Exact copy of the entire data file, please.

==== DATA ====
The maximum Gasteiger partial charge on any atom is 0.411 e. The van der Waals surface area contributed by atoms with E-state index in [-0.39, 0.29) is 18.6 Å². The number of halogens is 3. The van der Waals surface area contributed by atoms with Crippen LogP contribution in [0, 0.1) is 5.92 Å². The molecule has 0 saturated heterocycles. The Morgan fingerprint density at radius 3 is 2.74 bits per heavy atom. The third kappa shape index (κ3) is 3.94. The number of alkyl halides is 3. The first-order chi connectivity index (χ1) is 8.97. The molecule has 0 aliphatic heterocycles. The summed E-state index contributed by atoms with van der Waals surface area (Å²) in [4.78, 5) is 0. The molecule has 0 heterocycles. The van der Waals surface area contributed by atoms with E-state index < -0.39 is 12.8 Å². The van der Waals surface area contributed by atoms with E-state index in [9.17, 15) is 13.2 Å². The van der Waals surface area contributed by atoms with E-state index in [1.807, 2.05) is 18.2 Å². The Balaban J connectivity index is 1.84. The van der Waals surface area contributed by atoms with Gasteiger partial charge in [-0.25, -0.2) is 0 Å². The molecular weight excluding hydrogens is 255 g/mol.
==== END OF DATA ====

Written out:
The maximum Gasteiger partial charge on any atom is 0.411 e. The van der Waals surface area contributed by atoms with E-state index in [-0.39, 0.29) is 18.6 Å². The number of halogens is 3. The van der Waals surface area contributed by atoms with Crippen LogP contribution in [0, 0.1) is 5.92 Å². The molecule has 0 saturated heterocycles. The Morgan fingerprint density at radius 3 is 2.74 bits per heavy atom. The third kappa shape index (κ3) is 3.94. The number of alkyl halides is 3. The first-order chi connectivity index (χ1) is 8.97. The molecule has 0 aliphatic heterocycles. The summed E-state index contributed by atoms with van der Waals surface area (Å²) in [4.78, 5) is 0. The molecule has 0 heterocycles. The van der Waals surface area contributed by atoms with E-state index < -0.39 is 12.8 Å². The van der Waals surface area contributed by atoms with E-state index in [9.17, 15) is 13.2 Å². The van der Waals surface area contributed by atoms with E-state index in [1.807, 2.05) is 18.2 Å². The Balaban J connectivity index is 1.84. The van der Waals surface area contributed by atoms with Gasteiger partial charge in [-0.25, -0.2) is 0 Å². The molecular weight excluding hydrogens is 255 g/mol.